Sister inspires Kenyan nomadic girls to join religious life

Sr. Teena Menomparampil works in early May with young girls from pastoralist families who are hoping to become nuns. She has mentored and inspired many girls in northern Kenya to join a Catholic sisterhood. (GSR photo/Doreen Ajiambo)

In this remote village of eastern Kenya, a Catholic church teems with the youthful exuberance of young girls from pastoralist families who are hoping to become nuns. They sing songs of worship and pray the Liturgy of the Hours.

"I'm always dreaming about becoming a Catholic nun," said 17-year-old Lorna Karwitha from Lodosoit, a village in northern Kenya. "I want to serve vulnerable people the rest of my life. I pray to God to give me strength so that I can avoid negative influence."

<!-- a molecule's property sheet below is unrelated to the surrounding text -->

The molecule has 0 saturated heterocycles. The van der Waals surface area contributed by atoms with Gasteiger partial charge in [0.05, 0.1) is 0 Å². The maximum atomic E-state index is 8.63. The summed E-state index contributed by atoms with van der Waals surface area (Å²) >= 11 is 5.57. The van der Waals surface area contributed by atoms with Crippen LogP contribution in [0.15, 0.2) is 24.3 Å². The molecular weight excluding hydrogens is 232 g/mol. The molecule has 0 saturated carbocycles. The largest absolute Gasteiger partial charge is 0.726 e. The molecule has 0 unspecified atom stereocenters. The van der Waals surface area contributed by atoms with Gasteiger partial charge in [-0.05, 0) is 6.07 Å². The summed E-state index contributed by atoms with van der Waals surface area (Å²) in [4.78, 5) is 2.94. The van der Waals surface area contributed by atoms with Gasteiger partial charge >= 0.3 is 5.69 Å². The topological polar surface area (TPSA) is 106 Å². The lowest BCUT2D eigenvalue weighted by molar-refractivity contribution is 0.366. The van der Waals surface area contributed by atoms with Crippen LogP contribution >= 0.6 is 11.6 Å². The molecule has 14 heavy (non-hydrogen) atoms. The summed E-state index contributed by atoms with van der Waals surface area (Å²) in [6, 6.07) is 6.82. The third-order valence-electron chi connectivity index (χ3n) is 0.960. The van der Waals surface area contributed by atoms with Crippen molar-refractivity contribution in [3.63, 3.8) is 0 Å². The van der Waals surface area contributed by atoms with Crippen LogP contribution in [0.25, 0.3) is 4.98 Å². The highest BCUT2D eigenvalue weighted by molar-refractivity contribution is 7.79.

Karwitha is among the more than 200 semi-nomadic girls from the ethnic Samburu and Meru communities in northern Kenya who are being inspired by Sr. Teena Menomparampil, a member of the Franciscan Clarist Congregation, to become nuns.

[In 2017, GSR featured Roseline Lenguris, the first and only Catholic sister in the Samburu community at the time, as she returned to visit her village 13 years after joining the Sisters of Mary Immaculate.]

Growing up in India, Menomparampil has rescued hundreds of young village girls from the cultural realities of early marriage, female genital mutilation, child trafficking and child labor that plague so many countries in Sub-Saharan Africa. These girls are taken to Saint Francis Children's Home in Meru where they receive care and education. The sister began this mission 13 years ago and the first girls she rescued are sitting for their high school national exams this year. They will now be able to join a sisterhood after high school.